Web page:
Giving Good Lip for Better Speechreading

Phonemes, visemes and homophenes. Try saying that 10 times real fast. Really – try it!

If you’re like me, after the second repetition, it comes out all jumbled.  Which is very ironic for people with hearing loss because these three terms relate to issues of speechreading, which all of us do to some degree in order to understand the spoken word.

I can’t explain these terms any better than descriptions in Wikipedia:

phoneme (/ˈfoʊniːm/) is one of the units of sound that distinguish one word from another in a particular language. /pit/ and /pik/ differ by one phoneme and refer to different concepts. Spoken English has about 44 phonemes.

A viseme is a visually distinctive unit that helps with lipreading, and there are fewer visemes than phonemes, which map on to the visemes to create speech. Many phonemes are produced within the mouth and throat, and cannot be seen. So, voiced and unvoiced pairs look identical, such as P (unvoiced) and /B/M (voiced); and F (unvoiced) and V (voiced).

Homophenes are words that look the same on the lips, but contain different phonemes and have vastly different meanings. Examples: mean/bean and mat/pat/bat.

Because there are about three times as many phonemes as visemes in English, it is estimated that only 30% of speech can be speech-read. The percentage of comprehension rises vastly when facial expression, body language and context are factored in.  Using the mat/pat/bat example, if we’ve been talking about baseball, and you’re doing a lot of eyeball rolling, I would guess that you said ‘bat’, as in the team’s worst hitter was coming up to bat. If you’re complaining about the kids tracking in dirt, you’re clearly not talking about pat or bat – you’re raging about the mat that the kids don’t use!

If you are in close communication with someone who has hearing loss, it helps to understand these simple fundamentals of speech and speechreading. In noisy group conversations with overlapping voices, it’s hard for us to follow the flow of conversation – by the time we turn our head to the next speaker, we’ve missed half of what s/he said because we didn’t see it and then, OMG, someone else starts speaking and we have to locate the source of noise, and on and on it goes. By the time we jump in with a comment, we’re embarrassed to discover that, apparently, we’re not talking about that anymore, we’re talking about this!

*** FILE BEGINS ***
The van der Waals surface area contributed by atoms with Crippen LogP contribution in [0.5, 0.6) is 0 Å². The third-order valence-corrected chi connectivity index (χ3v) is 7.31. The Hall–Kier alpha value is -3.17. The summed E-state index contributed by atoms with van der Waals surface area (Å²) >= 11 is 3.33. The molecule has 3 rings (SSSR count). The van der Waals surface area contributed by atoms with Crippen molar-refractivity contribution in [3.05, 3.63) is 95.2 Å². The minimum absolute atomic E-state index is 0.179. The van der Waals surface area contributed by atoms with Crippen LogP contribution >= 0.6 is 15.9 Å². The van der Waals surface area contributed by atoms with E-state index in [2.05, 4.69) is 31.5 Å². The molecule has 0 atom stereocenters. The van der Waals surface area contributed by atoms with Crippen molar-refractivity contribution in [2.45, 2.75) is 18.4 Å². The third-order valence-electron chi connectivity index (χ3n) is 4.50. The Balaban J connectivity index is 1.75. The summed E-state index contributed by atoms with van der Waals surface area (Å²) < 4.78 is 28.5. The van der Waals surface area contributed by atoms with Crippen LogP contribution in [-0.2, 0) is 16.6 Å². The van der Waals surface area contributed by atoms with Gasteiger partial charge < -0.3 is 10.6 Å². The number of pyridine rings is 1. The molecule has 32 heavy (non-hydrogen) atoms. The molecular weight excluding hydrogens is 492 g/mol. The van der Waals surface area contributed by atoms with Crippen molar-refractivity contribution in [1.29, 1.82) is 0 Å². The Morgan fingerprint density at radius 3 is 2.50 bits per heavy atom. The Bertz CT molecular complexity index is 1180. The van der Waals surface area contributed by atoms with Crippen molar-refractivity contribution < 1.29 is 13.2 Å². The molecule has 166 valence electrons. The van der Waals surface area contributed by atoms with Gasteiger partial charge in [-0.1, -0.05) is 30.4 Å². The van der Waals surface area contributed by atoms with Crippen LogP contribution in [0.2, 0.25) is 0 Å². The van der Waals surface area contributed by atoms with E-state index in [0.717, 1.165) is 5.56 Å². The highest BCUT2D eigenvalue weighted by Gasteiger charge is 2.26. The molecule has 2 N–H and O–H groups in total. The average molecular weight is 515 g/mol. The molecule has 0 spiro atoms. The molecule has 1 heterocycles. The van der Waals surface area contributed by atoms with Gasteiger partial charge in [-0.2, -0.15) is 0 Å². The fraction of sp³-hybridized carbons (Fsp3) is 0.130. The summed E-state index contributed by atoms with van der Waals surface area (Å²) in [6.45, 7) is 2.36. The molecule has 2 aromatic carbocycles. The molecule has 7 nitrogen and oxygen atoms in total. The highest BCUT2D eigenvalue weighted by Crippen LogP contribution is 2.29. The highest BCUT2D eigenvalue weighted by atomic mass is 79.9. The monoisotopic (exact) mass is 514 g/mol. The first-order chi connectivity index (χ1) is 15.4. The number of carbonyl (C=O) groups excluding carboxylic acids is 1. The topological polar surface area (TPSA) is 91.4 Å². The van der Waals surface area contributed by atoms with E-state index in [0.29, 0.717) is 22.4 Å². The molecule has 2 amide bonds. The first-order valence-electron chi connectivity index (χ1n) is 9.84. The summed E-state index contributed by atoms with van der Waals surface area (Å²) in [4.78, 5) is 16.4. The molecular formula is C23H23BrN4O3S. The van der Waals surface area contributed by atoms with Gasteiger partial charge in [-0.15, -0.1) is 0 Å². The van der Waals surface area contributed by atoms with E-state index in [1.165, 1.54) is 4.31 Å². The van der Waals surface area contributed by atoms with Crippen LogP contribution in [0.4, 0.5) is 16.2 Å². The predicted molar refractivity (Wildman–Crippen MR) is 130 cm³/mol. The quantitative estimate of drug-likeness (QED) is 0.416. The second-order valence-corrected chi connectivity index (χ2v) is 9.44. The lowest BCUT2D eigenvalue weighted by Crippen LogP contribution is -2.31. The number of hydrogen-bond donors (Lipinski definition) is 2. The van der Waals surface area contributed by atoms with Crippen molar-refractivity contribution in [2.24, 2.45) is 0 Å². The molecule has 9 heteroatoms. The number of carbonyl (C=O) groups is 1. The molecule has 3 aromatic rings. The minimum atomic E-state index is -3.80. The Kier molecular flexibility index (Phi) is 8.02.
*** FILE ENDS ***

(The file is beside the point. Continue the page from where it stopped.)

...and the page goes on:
This is why people with hearing loss often sit back during a group conversation, put a little bluffing smile on their face, and start replaying last night’s Netflix show in their head.

Whether it’s a group convo or a one-on-one chat, there are a few things that can help everyone to ‘give good lip’ so that speechreaders like me can understand you. Some are basic, others require a little more effort.

  • Get our attention before starting to speak.
  • Face us.
  • Speak clearly, at a moderate pace and don’t over-enunciate or yell.
  • Repeat what you said, if asked.
  • One person speaks at a time: this is the lofty goal for conversations involving people with hearing issues, but unfortunately it seems to be as elusive as the Holy Grail. Putting up your hand before speaking is a good try, but likely to get lost in the fast flow of group dynamics. Try a ‘talking stick’; it might slow the conversation down, but it will be clear to everyone. If that doesn’t work, speakers can help us keep up with the flow by pointing at who’s speaking. The person with hearing loss should be proactive in working out a system with the group.

Don’t get all hung up on phonemes, visemes and homophenes. Just use the simple guidelines and use your face  is a goldmine, a treasure chest, a jackpot of information for us. Use it and you’ll be giving good lip!



Photo: Preston Blair Phoneme series

About Gael Hannan

Gael Hannan is a writer, speaker and advocate on hearing loss issues. In addition to her weekly blog for, which has an international following, Gael wrote the acclaimed book "The Way I Hear It: A Life with Hearing Loss". She is regularly invited to present her uniquely humorous and insightful work to appreciative audiences around the world. Gael has received many awards for her work, which includes advocacy for a more inclusive society for people with hearing loss. She lives with her husband on Vancouver Island, British Columbia, Canada.

1 Comment

  1. I’m late deafened bilaterally at age 55 so I just happen to be one of those folks that would walk to the moon and back to have my normal hearing returned to me. Back to normal as they say. . It went from “normal” ( I think it was) to nothing in either ear over a period of six months.
    What I wanted to add to this section that Gael spoke about is, the fact that I feel I am so good and even maybe bordering on outstanding at reading peoples facial expressions and emotions. I really do an excellent job of that. Something that adds to how the speaker is truly feeling at the time they are speaking or even being silent.
    Prior to hearing loss I didn’t bother to pay any attention to any facial expressions. Sometimes people do not even need to say a word and I can understand how they are truly feeling regardless of what they say. Or don’t say. So there’s that.

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